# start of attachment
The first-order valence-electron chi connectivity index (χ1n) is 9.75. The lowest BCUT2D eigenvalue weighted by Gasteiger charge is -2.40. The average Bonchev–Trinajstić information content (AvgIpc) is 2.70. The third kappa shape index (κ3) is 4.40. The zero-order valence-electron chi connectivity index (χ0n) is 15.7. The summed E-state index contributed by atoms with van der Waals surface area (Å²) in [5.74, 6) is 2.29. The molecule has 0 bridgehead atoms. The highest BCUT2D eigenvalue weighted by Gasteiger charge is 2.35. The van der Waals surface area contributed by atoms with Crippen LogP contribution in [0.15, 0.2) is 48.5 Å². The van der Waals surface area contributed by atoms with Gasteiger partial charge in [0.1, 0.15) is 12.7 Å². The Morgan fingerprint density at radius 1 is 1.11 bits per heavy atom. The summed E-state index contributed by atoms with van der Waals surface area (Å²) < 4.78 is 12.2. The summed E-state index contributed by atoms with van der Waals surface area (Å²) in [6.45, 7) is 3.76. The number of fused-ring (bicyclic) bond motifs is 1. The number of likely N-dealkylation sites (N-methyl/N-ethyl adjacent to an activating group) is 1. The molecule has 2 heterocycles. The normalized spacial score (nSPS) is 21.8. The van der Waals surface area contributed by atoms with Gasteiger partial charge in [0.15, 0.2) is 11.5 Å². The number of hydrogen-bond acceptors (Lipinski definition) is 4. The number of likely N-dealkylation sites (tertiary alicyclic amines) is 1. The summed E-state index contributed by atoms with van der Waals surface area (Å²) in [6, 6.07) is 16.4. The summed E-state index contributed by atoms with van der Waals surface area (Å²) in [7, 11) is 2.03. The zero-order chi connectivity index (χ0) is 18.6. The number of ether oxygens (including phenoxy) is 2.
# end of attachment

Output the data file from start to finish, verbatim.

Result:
The first-order valence-electron chi connectivity index (χ1n) is 9.75. The lowest BCUT2D eigenvalue weighted by Gasteiger charge is -2.40. The average Bonchev–Trinajstić information content (AvgIpc) is 2.70. The third kappa shape index (κ3) is 4.40. The zero-order valence-electron chi connectivity index (χ0n) is 15.7. The summed E-state index contributed by atoms with van der Waals surface area (Å²) in [5.74, 6) is 2.29. The molecule has 0 bridgehead atoms. The highest BCUT2D eigenvalue weighted by Gasteiger charge is 2.35. The van der Waals surface area contributed by atoms with Crippen LogP contribution in [0.15, 0.2) is 48.5 Å². The van der Waals surface area contributed by atoms with Gasteiger partial charge in [0.1, 0.15) is 12.7 Å². The Morgan fingerprint density at radius 1 is 1.11 bits per heavy atom. The summed E-state index contributed by atoms with van der Waals surface area (Å²) < 4.78 is 12.2. The summed E-state index contributed by atoms with van der Waals surface area (Å²) in [6.45, 7) is 3.76. The number of fused-ring (bicyclic) bond motifs is 1. The number of likely N-dealkylation sites (N-methyl/N-ethyl adjacent to an activating group) is 1. The molecule has 2 heterocycles. The normalized spacial score (nSPS) is 21.8. The van der Waals surface area contributed by atoms with Gasteiger partial charge in [0.15, 0.2) is 11.5 Å². The number of hydrogen-bond acceptors (Lipinski definition) is 4. The number of likely N-dealkylation sites (tertiary alicyclic amines) is 1. The summed E-state index contributed by atoms with van der Waals surface area (Å²) in [6, 6.07) is 16.4. The summed E-state index contributed by atoms with van der Waals surface area (Å²) in [7, 11) is 2.03. The zero-order chi connectivity index (χ0) is 18.6. The number of ether oxygens (including phenoxy) is 2.